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[5] | FCHR BRIBERY | FINAL ORDER

STATE OF FLORIDA
COMMISSION ON HUMAN RELATIONS

IN RE: SEPTEMBER 1, 2020 PETITION FOR DECLARATORY STATEMENT

ELIAS MAKERE,
Petitioner



________________/

FCHR Order No. 21-029




FINAL ORDER DENYING PETITION FOR DECLARATORY STATEMENT

Preliminary Matters

On September 1, 2020, Elias Makere, Petitioner, filed a Petition for Declaratory Statement with the Florida Commission on Human Relations ("Commission"). Notice of the Petition was published in the Florida Administrative Register, Volume 46, Number 175, September 8, 2020. The Commission has not received a petition to intervene in this action from any other person.
The Commission undertook action to resolve the Petition for Declaratory Statement at a duly noticed public hearing on March 31, 2021. Petitioner seeks, “a declaratory statement on the permissibility of bribes during the investigative phase of a case.” The petition poses the following question to the Commission: “Is a respondent allowed to bribe you during the investigative phase of a discrimination case?” Petitioner cites to section 760.06(4), Florida Statutes (2020). Section 760.06(4), Florida Statutes (2020) states, in pertinent part, “Within the limitations provided by law, the commission shall have the following powers . . . [t]o accept gifts, bequests, grants, or other payments, public or private, to help finance its activities.”
"The purpose of a declaratory statement is to resolve a controversy or answer questions concerning the applicability of statutes which an administrative agency enforces, adopts, or enters". Citizens of the State ex rel. Office of Public Counsel v. Florida Public Service Commission, 164 So.3d 58, 59 (Fla. 1st DCA 2015).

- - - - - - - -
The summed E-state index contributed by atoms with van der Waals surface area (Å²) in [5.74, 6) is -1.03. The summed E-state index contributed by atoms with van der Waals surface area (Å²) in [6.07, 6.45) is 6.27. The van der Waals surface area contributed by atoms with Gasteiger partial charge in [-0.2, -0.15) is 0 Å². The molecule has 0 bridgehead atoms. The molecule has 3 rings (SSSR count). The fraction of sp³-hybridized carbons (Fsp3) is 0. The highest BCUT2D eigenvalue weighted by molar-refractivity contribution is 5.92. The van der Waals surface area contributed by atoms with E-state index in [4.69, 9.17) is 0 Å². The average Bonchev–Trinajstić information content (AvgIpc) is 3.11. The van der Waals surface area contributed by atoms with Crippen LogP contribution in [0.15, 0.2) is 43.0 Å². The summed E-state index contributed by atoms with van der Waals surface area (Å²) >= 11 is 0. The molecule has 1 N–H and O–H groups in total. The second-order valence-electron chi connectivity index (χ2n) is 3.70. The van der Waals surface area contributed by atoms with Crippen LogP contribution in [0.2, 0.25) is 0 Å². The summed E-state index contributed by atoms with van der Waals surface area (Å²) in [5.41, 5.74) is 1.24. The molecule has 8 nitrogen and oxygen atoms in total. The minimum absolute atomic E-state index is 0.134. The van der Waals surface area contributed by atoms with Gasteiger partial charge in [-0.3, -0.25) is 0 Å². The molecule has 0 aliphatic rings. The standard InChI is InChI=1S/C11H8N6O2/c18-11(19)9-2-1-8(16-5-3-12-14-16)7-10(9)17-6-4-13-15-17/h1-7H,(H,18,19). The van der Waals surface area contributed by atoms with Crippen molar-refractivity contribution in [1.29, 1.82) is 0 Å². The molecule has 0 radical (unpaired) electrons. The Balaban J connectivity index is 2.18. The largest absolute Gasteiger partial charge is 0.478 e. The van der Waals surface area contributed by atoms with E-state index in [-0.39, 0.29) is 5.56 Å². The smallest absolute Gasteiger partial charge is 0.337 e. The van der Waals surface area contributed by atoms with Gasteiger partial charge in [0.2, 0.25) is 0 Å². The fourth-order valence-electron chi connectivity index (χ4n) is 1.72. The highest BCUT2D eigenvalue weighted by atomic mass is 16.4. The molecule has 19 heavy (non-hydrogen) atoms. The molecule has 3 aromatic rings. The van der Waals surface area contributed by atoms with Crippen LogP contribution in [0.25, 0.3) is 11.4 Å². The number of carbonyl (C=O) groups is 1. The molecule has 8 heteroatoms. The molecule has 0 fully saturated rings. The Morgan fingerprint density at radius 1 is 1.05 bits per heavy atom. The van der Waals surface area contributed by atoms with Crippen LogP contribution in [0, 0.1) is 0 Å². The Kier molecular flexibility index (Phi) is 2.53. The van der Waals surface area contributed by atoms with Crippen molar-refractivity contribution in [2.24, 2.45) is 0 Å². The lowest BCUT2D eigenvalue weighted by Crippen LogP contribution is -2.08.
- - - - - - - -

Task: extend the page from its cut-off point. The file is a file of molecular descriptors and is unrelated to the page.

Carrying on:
Comments

The Commission received two comments from Petitioner. The first comment, citing to two sources, states two separate definitions for the term “bribe” and concludes by requesting the Commission to apply the “textbook definitions of ‘bribe/bribery’” in responding to the petition for declaratory statement. The second comment from Petitioner essentially states that Petitioner is not to requesting the Commission to interpret the Florida Constitution.

Conclusions of Law

The Florida Administrative Procedure Act states, "[a]ny substantially affected person may seek a declaratory statement regarding an agency's opinion as to the applicability of a statutory provision, or of any rule or order of the agency, as it applies to the petitioner's particular set of circumstances." Section 120.565(1), Florida Statutes (2020). It also states, "[t]he petition seeking a declaratory statement shall state with particularity the petitioner's set of circumstances and shall specify the statutory provision, rule, or order that the petitioner believes may apply to the set of circumstances." Section 120.565(2), Florida Statutes (2020). When acting on the petition, the agency may rely on the statements of fact set out in the petition without taking any position with regard to the validity of the facts. See Florida Administrative Code, R. 28-105.003.